Some rules and advisories:
- Don’t boulder higher than you feel safe doing
- Don’t go bare foot on the mats (socks are the minimum)
- Don’t sit and belay
- Belay with shoes on, it will stop you from breaking your toes
- Be attentive
- Don’t use too much loose chalk, try and keep the mats as clean as you can
- Better still use our excellent liquid chalk
- No Tops Off – Keep your shirt on
- Don’t walk below lead climbers
- Supervise children
- Keep good communication
- Don’t check your phone while belaying
- Keep your hand on the break line
- The training areas should be welcoming to all adult users, do not turn this area into a bear pit
- Put the weights back on the racks and stacks – and if you can, tidy up after the ones who don’t, just think of all that extra lifting as training!
As a modern wall we that we want to adopt the highest standards of technical safety that modern equipment can provide. Therefore, we decided to ban all tube style devices that are smooth sided, and lack a directional breaking hand groove pattern, ie can be used in either axis or position. Most of these tube style devices were designed in the 80’s and 90’s before ropes for sport climbing dropped below 11mm in diameter, and as The Ledges ropes are all sub 11mm, such devices are not suitable, or designed to be used with modern ropes or in situations where multiple falls may occur.
If you arrive with an old Sticht Plate, ATC, Lowe Tuber, or belay 90’s style with a Figure of 8, we will ask you to donate this to the Museum of Curiosities and provide you with a loan device at reception.
No Climbing Shoes in the toilets
While some climbing gyms have notes on their bathroom doors, it should be a given that you shouldn’t wear climbing shoes in bathrooms. You don’t want to put whatever is on those floors onto holds.
Bring a pair of flip-flops or shoes to change into, or even Crocs; They are now cool according to the management.
Ok so now you are super keen and ready to tear the plastic off the boards…
How do I manage my time in the gym?
Please warm up, warm muscles last longer and don’t get injured so much. So if you don’t know how to warm up properly for your climbing, why not take one of our classes on how to get warm and started in a session. Alternatively watch what others are doing as long as you are not watching a 9a hero, therein lies to route to a pulled finger.
- Smash out some 30 shoulder sprints on the Ski Ergs, and get the heart rate up a bit
- Some jumping jacks and standing sprints also are great
- Gently load your hands and shoulders with your feet on the deck
- Take 10-15mins to get going then get on the wall.
- Start on super easy problems and then work up to the magic numbers
- Bouldering is physically demanding, so give yourself good rests between tries, at least 5 mins once you are climbing close to your limit. Really good climbers when bouldering outside may rest 30-40mins between attempts on a project to maximise their power. Don’t be in a hurry and enjoy the rests as much as the pulling.
When you first start, more than lightly your skin will get sore long before your muscles do, so be gentle with your time and hands to maximise your time and entry investment. Use our repair products – they do work we think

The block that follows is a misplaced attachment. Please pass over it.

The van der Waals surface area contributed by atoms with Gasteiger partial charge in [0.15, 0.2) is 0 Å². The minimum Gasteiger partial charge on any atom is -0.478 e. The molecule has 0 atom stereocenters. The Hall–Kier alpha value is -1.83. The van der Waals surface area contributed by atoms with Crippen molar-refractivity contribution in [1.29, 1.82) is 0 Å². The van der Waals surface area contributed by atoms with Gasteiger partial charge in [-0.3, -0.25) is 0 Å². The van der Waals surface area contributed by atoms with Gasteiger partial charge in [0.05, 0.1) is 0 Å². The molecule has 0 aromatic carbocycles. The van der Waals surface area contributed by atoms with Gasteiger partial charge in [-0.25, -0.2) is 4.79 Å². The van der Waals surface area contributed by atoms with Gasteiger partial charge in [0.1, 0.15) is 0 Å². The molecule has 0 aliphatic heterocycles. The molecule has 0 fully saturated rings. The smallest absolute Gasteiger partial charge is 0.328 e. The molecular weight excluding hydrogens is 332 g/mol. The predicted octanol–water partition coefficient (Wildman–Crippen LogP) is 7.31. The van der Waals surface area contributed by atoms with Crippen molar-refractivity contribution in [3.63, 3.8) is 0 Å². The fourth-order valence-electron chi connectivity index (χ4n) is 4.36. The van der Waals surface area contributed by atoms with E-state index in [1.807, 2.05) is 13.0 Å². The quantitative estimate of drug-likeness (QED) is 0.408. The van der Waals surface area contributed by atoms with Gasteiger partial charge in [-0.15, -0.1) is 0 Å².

Climbing is a fine mix of mental problem solving (chess) flexibility (yoga) and power delivery at the right time (Moto GP) find this balance then you will be on your way.
First-Time Climber Tips
- Clothing: Wear clothes that offer comfort and mobility (stretch). You want a loose fit, but not so baggy that your clothes get caught on holds or gear. Yoga clothing works well. Wear something you don’t mind getting chalk on, and something that can withstand abrasion from the textured surfaces on walls and climbing holds.
- Rental Shoes are available at reception, of course they will not be as good as a pair that has been fitted by an expert to your foot shape and standard, but take your time working out what shoe works for you best. It is a bit of an art shoe fitting, so whilst online may be a bit cheaper, making a poor choice now could be a sloppy or painful affair.
- Temperature, Climbers prefer cool temperatures in indoor facilities as this prevents slipping off a sweaty hold unexpectedly (Dry Fire!). So please expect that unlike a swimming pool or health club, you at first may think the building is cold, this however is an advantage for vertical progress. Take a warm layer which you, so can take on and off to preserve your warm up warmth in between attempts or climbs.
- Rings and Jewellery, please remove any rings and jewellery that may snag on holds and equipment. You do not want to suffer a ring avulsion or degloving.
- A route will be on a roped wall, a problem will be on the bouldering wall
- Your goal is not to reach the top of a route/problem; your goal is to overcome challenges and to enjoy each success as you progress.
- Remember that your legs are stronger than your arms, so focus on ways to improve foot friction and leg placement.
- Taking time to learn the reasons you do things helps you find success more quickly.
- Watch more experienced climbers to learn their techniques, but don’t expect to be able to replicate them right away.
- When you’re ready to start on your own, take time to pick a good partner/mentor—that’s one of your most important climbing decisions.
- Good climbers, scope out a route or problem, trying to anticipate the order that holds are used by your hands and feet. Have a good look from the ground before you launch skywards.
- To start with, do not jump for holds (dyno), without conditioning either your skin or tendons will just lead to painful hands and very short session. Try and keep in control at all times
- We provide long pole-brushes at The Ledge for cleaning excess chalk from holds, use these a lot but then replace them in their holders. No one wants to land on a pole
- Have fun, make friends